- Issue 27 – Nov 2008 contents
- BUILDING NEOHUMANIST FUTURES
- Neohumanist Education Conference
- CNS Asheville
- CNS Croatia
- CNS Sweden
- In Other AMGK News
- A New Wave of Consciousness
- Ananda Bharati – Sunrise Farm
- PSOLI SOLAR PANELS
- Solar Panel Installation at the Progressive School of Long Island
- Neohumanism, Comparative Economics and Education for a Global Society
- Towards A Neohumanist Approach – Part Two
- Tending Climbing Vines: Guiding Youth to Maturity
- The First AMSAI Primary School in Maharlika
- Lotus Children’s Centre
- Education and Health Centre in Syria
- Nairobi Sector
- I Love Yoga
- Using Visualization to Help Children Deepen Their Meditation
- Environmental Education through PCAP Programs
- Georgetown Sector
- Kahira Sector
- Berlin Sector
- Delhi Sector
Using Visualization to Help Children Deepen Their Meditation
By Dada Vedaprajinananda
During the month of June Didi Ananda Rainjana gave a workshop for the teachers at our kindergarten in Albania. She shared her expertise with the three teachers and the results were very good.
After the course was completed I asked the teachers what they liked best and what they found most useful and they said that the visualization exercises (such as those found in our YES manual) for meditation were particularly important.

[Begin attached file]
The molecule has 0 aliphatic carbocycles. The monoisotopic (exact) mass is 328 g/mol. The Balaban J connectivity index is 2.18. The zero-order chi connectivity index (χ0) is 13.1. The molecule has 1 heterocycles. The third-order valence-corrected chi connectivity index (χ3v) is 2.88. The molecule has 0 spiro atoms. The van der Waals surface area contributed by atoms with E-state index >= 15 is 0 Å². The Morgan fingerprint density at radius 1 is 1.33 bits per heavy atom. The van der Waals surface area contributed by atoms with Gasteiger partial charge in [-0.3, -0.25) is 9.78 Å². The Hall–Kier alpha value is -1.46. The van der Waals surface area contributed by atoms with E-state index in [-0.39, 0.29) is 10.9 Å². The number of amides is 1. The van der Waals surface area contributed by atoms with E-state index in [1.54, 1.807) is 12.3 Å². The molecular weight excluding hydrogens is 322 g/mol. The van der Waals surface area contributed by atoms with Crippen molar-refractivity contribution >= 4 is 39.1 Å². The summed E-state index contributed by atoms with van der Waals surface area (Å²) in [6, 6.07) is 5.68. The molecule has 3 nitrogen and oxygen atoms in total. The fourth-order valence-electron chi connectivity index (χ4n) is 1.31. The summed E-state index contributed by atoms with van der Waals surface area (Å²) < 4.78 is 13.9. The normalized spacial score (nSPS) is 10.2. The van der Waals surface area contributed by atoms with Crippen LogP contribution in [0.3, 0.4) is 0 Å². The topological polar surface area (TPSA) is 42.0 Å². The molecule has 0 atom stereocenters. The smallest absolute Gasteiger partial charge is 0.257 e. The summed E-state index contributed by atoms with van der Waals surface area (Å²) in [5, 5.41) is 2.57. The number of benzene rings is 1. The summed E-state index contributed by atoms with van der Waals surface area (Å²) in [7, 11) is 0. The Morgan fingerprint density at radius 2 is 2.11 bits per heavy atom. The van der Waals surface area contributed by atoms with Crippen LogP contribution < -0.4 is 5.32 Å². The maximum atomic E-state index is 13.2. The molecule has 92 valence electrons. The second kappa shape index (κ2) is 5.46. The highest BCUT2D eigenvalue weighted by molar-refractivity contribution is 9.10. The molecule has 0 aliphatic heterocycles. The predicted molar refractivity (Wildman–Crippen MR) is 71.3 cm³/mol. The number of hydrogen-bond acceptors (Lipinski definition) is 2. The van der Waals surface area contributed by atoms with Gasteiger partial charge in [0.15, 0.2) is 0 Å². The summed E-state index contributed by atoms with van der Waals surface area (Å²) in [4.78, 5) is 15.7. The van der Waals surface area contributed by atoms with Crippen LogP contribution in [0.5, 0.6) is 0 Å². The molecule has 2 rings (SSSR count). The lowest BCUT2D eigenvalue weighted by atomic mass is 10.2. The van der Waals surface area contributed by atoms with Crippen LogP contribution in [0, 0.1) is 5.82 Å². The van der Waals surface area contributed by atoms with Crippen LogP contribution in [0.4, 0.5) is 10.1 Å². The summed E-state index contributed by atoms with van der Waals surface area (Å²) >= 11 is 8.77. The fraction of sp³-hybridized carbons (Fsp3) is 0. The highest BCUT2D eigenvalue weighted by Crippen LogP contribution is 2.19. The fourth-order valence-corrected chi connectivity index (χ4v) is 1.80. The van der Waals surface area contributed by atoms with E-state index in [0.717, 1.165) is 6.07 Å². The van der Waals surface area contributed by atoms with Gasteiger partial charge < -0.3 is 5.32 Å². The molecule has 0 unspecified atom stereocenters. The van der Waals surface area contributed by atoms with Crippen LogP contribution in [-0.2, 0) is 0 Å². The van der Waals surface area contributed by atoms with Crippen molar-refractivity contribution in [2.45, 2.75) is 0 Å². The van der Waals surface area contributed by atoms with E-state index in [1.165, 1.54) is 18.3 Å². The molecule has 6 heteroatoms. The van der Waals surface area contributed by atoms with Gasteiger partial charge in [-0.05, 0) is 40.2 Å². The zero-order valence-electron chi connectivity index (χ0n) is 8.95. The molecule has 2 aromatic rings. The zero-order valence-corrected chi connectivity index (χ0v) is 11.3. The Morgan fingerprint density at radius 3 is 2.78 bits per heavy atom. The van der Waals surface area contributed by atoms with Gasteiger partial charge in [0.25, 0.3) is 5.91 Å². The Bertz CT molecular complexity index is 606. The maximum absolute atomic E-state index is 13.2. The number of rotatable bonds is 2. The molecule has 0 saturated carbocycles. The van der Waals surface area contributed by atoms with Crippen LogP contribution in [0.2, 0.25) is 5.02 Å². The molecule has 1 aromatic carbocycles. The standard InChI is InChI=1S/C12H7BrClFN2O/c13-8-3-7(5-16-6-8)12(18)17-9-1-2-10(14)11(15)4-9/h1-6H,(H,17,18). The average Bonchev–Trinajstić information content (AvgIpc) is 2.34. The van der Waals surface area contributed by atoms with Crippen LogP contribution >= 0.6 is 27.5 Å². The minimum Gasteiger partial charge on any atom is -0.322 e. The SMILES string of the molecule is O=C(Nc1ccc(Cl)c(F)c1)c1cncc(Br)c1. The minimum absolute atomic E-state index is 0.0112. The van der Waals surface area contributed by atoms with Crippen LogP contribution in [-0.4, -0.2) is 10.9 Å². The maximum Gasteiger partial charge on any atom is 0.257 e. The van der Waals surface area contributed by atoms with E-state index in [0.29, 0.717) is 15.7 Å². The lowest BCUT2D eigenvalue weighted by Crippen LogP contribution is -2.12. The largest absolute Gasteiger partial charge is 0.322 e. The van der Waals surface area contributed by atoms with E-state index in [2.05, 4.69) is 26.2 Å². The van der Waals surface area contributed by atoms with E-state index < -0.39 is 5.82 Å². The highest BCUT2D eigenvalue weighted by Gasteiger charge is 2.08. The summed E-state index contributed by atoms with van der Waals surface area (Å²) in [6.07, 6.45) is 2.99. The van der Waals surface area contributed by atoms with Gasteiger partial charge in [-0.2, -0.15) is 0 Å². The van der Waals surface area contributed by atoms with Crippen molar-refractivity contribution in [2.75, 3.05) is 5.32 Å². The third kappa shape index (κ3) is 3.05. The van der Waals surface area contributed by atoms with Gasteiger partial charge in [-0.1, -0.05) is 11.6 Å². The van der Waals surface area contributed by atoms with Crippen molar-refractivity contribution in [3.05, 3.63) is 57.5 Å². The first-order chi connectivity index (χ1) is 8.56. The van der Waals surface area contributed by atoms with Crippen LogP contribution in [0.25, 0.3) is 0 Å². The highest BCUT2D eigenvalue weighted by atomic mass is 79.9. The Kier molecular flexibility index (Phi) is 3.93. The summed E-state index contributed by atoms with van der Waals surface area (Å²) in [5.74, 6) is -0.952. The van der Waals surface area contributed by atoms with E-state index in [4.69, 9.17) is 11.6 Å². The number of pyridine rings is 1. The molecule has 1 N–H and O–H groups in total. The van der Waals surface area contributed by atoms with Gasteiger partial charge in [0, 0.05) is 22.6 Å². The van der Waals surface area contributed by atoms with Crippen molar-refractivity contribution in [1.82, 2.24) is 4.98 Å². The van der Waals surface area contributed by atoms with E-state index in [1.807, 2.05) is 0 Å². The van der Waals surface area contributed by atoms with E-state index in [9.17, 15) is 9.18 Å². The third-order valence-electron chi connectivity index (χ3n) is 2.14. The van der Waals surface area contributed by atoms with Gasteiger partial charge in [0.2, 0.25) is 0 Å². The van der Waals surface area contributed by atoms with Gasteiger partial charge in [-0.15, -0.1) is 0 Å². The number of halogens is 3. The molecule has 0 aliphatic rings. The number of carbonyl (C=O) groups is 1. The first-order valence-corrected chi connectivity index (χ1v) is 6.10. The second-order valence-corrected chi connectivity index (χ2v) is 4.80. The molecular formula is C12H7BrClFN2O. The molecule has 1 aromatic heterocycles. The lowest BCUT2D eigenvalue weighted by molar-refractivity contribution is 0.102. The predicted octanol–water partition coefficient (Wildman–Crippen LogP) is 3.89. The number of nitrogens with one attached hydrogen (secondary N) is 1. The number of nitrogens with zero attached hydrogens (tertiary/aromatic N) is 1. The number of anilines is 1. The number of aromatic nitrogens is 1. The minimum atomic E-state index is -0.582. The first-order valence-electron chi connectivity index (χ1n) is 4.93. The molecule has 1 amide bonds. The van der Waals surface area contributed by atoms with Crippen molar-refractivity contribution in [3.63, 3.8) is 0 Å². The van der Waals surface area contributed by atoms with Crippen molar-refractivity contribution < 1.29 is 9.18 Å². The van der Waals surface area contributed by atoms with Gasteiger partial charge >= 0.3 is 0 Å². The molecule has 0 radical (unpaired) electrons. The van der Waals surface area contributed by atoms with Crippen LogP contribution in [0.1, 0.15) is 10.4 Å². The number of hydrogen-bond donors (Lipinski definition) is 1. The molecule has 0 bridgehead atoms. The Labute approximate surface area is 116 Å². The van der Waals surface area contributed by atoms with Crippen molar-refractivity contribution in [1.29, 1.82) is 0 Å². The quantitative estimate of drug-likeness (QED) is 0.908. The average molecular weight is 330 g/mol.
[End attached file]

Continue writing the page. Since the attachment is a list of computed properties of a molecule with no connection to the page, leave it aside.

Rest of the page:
In fact, I had a chance to see this in action. I went to the kindergarten and the teachers did a visualization in which everyone imagined they are a tree, deeply rooted and connected with everyone else. Both the teachers and the children went into deep meditation and I was impressed.
The next week I wanted to try it myself. For the past eight years I have been playing songs for the children and then ending with Baba Nam Kevalam, and the children were instructed to meditate on the song and its meaning of all-pervading love. This method worked well, but there was room for improvement and I also wanted to see what would happen if I introduced some visualization exercises.
So, after playing Baba Nam Kevalam, I asked the children to imagine that they were very light and all floating together on a cloud and that they should feel the love that is within themselves and surrounding them everywhere. After a short time I ended the meditation with a song, because the attention span of four, five and six year olds is not as long as an adult. To my surprise one of the most unruly children was still deep in meditation, even when everyone else had opened their eyes. This is a boy who usually cannot sit still for a minute and even wanders about between the three kindergarten classrooms. He has some learning and psychological difficulties but he really enjoyed that meditation session.
This experience was really encouraging and shows that with a bit of creativity it is not so difficult for children to experience the bliss of meditation.